• Subjects in “established plus DASH” also monitored intake of fruits, vegetables, dairy products and fat intake
    • Blood pressure measured at three months and six months
    • All measurements obtained at six months.
  • Intervention programs lasted 18 months.

 

 

Data Collection Summary:
  • Primary outcome was change in SBP after six months
  • HTN status and DBP at six months were secondary outcomes
  • Blood pressure measurements obtained by trained certified individuals with random-zero sphygmomanometer
  • Weight measured using calibrated scale and height with wall-mounted stadiometer
  • Other data collected at baseline and at six months include Rose Angina questionnaire, medication questionnaire, symptoms/adverse effects questionnaire, 24-hour urine collections for Na, K, P and urea N, submaximal treadmill tests, waist circumference, 24-hour dietary recalls, fasting blood analysis and seven-day physical activity recalls.
Description of Actual Data Sample:
  • Of 3,964 individuals screened, 810 were randomized. All 273 in the “advice only” group, 268 in the “established” group and 269 in the “established plus DASH” group completed the study.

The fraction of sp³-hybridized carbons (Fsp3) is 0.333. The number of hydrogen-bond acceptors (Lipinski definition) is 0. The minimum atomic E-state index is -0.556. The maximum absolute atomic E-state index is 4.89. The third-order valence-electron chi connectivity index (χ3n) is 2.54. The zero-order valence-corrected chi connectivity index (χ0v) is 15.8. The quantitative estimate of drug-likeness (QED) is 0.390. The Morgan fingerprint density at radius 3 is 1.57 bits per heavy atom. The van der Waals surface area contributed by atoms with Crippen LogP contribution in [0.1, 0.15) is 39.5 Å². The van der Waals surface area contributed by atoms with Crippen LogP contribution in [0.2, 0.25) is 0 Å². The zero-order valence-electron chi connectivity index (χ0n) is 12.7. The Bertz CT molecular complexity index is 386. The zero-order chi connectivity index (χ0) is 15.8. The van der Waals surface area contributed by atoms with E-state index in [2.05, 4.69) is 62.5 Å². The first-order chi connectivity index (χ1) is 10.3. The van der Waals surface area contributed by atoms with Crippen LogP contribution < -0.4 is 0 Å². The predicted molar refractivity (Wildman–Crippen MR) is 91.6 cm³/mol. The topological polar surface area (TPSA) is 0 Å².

• Mean age was 50 years, 62% women, 34% African Americans
  • Baseline characteristics were similar in the randomized groups. Mean SBP was 134.9±9.6mmHg and DBP was 84.8±4.2mmHg. 
  • Among the 38% of participants with HTN, mean SBP was 143.9±7.6mmHg, DBP was 87.5±4.3mmHg. Non-hypertension participants had SBP of 129.5±5.8mmHg and DBP of 83.2±3.1mmHg.

 

Summary of Results:
  • Based on planned sample size of 800 (267 per group), the study had 90% power to detect pairwise between-group differences in SBP of 1.6 to 1.8mmHg in the whole sample, 3.2 to 3.6mmHg among hypertensive participants and 1.7 to 1.9mmHg among non-hypertensive participants
  • Of 18 intervention sessions offered during initial six months, 70% of participants in the established group attended at least 15 sessions; just 8% attended five sessions or less. In the established plus DASH group, 78% attended at least 15 sessions and 7% attended five sessions or less.